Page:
There are several essential features common to effective congressional testimony. These elements include a well-prepared witness, a well-written statement and oral testimony that is delivered in a manner that is clear, concise and articulate.
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When preparing to testify before Congress, what the committee expects from the witness should be kept in mind. Once you understand what the committee expects from you as a witness, you will be able to prepare your testimony in a more effective manner.
Generally, the committee expects the witness to provide a statement for the record that is comprehensive and well-written. The witness is expected to be both professionally and personally prepared, forthright in their testimony and courteous at all times. In addition, the witness is expected to enlighten and educate the committee by providing information that was not previously known by the committee. The witness should be responsive to all questions and provide materials that may be requested during follow-up by the committee.
It is also important for the witness to be prepared to adhere to the rules and regulations of the committee regarding deadlines for the submission of documents and statements, both before as well as after the actual hearing. Time limits may also apply to the oral testimony – check with committee staff if you are uncertain of the limit.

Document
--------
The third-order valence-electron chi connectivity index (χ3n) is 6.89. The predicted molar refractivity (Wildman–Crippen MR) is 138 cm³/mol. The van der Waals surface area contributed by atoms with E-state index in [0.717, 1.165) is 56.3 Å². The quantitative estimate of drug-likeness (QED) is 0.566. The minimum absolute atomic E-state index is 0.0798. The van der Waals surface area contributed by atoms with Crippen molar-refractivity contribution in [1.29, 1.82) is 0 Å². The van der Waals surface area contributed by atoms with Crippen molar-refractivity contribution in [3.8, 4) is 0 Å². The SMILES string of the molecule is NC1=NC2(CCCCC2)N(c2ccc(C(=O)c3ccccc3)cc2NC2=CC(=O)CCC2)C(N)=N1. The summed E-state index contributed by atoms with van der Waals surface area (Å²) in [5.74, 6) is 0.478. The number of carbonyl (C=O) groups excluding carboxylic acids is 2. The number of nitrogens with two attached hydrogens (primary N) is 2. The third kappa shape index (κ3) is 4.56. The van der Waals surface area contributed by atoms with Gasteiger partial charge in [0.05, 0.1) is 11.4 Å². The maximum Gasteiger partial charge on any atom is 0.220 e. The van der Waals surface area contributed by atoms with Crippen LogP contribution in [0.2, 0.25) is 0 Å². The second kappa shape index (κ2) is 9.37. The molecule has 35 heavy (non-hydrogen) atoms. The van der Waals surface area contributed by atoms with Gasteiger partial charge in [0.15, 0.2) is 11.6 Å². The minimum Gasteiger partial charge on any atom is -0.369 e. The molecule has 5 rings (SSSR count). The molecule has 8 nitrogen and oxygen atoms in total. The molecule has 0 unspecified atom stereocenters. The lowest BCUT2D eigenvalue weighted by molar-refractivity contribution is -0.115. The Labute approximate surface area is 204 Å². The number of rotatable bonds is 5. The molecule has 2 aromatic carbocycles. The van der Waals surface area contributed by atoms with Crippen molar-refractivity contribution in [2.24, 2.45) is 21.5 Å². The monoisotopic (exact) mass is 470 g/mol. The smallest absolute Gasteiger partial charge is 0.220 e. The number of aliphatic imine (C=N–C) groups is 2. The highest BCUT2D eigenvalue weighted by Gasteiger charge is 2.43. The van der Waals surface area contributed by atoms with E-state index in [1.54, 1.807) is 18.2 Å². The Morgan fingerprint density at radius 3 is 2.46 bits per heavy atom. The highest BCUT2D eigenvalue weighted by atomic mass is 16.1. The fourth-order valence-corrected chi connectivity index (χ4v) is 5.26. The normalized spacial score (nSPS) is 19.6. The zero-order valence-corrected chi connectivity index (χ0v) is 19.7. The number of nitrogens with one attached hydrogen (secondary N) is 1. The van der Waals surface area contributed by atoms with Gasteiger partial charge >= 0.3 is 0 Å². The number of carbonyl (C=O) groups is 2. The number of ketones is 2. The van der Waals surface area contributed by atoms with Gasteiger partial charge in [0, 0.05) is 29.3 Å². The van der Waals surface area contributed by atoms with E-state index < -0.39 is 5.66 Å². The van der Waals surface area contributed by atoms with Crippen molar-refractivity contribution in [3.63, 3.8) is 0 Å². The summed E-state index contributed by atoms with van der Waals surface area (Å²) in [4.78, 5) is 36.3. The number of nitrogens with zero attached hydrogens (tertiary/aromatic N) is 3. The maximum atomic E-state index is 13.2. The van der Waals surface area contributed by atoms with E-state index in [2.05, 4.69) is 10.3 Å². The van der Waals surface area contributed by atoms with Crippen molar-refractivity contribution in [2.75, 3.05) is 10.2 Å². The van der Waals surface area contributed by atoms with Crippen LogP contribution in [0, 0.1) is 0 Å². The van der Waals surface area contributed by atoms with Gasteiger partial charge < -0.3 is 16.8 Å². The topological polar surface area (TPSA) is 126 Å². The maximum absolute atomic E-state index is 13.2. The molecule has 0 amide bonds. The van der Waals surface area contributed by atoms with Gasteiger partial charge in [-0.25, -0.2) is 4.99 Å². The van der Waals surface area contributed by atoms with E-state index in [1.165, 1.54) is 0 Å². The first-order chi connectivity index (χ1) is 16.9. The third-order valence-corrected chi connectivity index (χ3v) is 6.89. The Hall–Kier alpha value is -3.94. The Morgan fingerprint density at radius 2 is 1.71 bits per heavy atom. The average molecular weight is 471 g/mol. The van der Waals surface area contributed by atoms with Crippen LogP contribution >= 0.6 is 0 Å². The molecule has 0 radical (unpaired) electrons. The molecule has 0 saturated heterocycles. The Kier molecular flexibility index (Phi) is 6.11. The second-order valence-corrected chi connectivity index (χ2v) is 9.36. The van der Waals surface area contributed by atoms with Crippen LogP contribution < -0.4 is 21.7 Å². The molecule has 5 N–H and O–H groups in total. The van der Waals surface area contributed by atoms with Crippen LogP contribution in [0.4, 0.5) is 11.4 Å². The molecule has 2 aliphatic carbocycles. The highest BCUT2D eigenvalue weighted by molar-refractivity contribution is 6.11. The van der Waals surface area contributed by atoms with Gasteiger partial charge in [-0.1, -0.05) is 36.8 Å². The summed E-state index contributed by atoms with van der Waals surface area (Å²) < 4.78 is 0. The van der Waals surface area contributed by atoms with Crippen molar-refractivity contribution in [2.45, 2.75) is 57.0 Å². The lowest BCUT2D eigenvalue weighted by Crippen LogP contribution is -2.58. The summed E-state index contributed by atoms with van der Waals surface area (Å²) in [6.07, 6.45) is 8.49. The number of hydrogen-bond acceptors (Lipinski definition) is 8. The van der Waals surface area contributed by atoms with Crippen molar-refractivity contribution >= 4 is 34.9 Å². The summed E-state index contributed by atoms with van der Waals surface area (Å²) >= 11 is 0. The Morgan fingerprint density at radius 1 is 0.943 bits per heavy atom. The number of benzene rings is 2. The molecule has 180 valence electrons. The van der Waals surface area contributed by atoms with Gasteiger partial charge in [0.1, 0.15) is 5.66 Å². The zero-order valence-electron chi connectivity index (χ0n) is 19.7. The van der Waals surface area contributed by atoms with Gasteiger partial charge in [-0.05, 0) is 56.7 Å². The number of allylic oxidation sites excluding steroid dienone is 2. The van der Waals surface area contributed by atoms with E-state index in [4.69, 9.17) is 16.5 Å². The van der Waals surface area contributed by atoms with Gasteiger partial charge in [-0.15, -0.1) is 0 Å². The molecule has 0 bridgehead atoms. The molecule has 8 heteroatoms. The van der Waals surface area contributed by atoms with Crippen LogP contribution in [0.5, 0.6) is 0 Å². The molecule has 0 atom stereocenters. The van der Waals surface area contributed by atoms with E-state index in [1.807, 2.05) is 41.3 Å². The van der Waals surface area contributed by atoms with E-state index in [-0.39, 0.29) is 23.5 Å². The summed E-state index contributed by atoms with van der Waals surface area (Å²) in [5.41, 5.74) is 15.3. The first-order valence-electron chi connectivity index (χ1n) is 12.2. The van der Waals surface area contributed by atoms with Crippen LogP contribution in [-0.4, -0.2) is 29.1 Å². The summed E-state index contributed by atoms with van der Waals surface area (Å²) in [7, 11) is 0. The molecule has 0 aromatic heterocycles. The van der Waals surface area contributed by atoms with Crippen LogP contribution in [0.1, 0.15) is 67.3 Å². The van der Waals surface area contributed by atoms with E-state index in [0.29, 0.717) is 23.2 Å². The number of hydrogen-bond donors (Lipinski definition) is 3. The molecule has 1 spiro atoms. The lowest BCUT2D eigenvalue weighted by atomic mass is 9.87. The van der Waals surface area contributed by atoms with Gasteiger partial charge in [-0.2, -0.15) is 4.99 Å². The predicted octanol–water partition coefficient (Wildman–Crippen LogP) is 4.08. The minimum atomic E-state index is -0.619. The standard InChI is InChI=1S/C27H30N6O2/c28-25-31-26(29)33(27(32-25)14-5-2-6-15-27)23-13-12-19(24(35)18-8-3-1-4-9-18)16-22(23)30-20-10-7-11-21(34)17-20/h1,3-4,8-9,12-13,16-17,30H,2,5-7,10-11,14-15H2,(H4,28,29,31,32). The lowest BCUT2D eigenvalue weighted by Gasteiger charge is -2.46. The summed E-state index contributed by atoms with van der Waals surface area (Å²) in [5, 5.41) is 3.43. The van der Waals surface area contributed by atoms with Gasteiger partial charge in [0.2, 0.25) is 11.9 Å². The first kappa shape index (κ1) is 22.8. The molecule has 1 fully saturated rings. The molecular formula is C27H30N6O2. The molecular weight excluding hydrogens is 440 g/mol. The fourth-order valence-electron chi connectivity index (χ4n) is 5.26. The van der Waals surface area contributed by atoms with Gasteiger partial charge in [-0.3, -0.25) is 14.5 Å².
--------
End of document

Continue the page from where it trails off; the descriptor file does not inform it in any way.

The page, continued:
The ultimate goal of the witness is to assist the committee in understanding the the topic of the hearing. The entire purpose of the Congressional hearing is for the committee to elicit more information than was previously known on a particular issue. Effective witness testimony helps provide this.
Not only must the witness be prepared to educate the committee regarding the subject of the hearing, but she must also advocate for their position or the position of their organization in a clear and articulate manner. All of these elements combined can help the well prepared witness to deliver testimony that is effective and compelling.
Reference: Testifying Before Congress, by William LaForge, Sections 2.18-2.20, The Essential Elements of Effective Congressional Testimony
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